Child psychologists study the mental, behavioral, and expressive development of children, focusing on the period from birth to adolescence. These psychologists may treat relatively healthy children by evaluating language, cognitive functions, and motor skills throughout each stage of early childhood development. Child psychologists also diagnose and treat children with severe psychological disorders such as autism, mood disorders, and issues resulting from trauma or abuse.
Child psychologists may counsel patients in schools, social service agencies, government organizations, the juvenile justice system, or private practice, often using behavioral modification therapy, play therapy, journaling, and therapeutic intervention techniques.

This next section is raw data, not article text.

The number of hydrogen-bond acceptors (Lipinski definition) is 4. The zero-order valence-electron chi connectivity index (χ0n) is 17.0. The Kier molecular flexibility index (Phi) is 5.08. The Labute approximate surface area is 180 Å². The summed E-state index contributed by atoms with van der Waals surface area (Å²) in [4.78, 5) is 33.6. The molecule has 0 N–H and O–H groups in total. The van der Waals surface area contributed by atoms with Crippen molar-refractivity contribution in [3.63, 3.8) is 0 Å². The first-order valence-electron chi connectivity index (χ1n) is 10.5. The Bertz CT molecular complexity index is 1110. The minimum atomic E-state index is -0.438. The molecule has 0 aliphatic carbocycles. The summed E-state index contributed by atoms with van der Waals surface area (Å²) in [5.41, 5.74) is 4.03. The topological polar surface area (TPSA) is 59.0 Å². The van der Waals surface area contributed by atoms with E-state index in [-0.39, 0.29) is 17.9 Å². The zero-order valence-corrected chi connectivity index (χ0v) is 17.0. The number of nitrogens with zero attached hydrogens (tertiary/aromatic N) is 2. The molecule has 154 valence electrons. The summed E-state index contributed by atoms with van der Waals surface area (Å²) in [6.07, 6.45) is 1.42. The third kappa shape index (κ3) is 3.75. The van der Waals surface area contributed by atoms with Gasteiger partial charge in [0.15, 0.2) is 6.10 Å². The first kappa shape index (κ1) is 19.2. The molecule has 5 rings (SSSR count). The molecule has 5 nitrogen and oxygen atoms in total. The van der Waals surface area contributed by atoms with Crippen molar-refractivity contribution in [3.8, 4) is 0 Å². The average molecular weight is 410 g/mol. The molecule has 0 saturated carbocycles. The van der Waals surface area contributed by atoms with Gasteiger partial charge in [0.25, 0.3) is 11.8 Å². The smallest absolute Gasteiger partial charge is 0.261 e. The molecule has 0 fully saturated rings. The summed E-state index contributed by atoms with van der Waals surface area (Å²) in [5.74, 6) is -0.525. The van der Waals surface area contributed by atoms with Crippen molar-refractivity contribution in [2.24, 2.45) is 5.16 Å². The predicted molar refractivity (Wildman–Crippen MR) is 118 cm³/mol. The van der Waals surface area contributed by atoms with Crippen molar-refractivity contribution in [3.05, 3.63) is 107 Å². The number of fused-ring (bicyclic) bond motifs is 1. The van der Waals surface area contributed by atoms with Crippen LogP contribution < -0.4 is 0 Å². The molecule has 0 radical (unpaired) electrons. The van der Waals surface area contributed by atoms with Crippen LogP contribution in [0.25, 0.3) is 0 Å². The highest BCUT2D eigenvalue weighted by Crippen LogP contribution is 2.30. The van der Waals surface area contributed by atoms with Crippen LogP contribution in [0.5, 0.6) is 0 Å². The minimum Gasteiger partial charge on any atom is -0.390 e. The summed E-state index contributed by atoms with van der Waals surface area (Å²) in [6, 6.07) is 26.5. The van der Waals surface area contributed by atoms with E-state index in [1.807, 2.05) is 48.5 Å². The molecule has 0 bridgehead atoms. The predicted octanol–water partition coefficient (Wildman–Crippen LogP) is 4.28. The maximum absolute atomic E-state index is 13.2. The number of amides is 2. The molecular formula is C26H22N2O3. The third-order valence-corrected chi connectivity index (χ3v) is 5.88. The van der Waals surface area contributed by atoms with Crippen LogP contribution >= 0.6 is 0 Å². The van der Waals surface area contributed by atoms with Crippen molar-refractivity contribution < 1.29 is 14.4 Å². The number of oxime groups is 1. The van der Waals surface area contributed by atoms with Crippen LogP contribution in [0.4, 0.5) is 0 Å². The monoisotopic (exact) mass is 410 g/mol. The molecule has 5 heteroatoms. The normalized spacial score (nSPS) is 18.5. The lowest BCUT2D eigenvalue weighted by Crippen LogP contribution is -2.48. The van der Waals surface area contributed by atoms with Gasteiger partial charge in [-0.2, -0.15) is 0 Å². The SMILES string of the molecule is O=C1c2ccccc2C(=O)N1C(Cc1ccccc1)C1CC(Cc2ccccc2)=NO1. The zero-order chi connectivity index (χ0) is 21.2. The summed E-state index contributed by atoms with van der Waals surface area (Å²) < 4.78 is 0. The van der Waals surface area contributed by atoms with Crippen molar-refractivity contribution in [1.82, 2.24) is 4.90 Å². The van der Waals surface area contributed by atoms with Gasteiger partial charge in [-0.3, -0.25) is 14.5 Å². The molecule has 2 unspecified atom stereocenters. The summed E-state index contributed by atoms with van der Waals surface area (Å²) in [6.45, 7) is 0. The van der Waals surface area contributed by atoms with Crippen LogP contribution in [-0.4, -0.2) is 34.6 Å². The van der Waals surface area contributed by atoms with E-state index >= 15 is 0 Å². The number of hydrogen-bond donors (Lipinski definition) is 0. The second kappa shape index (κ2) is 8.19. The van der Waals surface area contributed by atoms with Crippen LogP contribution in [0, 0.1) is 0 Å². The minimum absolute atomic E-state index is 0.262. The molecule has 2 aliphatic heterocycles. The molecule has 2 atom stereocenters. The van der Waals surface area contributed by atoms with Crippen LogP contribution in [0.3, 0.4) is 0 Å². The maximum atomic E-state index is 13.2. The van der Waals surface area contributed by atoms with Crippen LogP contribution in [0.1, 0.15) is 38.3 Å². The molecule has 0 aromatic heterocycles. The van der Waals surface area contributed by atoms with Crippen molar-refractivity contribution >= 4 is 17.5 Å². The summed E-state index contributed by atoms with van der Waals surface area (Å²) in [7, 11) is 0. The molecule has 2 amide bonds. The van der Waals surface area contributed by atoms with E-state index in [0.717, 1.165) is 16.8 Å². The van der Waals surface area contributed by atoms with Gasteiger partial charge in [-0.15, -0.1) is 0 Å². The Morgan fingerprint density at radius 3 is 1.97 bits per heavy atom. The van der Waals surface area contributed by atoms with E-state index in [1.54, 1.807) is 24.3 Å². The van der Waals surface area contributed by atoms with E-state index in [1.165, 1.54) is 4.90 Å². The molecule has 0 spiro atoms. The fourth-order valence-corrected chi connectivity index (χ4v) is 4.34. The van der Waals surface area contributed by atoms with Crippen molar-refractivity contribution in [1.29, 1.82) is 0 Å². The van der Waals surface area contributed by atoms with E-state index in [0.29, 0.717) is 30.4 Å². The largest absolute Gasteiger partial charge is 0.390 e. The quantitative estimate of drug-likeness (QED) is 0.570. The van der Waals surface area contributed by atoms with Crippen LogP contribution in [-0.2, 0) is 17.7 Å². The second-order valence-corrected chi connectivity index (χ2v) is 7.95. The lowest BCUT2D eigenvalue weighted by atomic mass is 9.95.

Child psychology encompasses several primary subspecialties, including pediatric, adolescent, and abnormal child psychology. Professionals in a particular subspecialty may work with specific patient groups, such as infants or adolescents, or focus on advanced behavioral disorders affecting children, adolescents, or both.
Regardless of their specialty, all child psychologists must earn licensure in their state through the American Board of Professional Psychology. For licensure, individuals typically need a doctoral degree from an accredited institution, extensive work experience, and a passing score on a board examination.
On this page, learn more about the role of a child psychologist, their duties, and their work environments.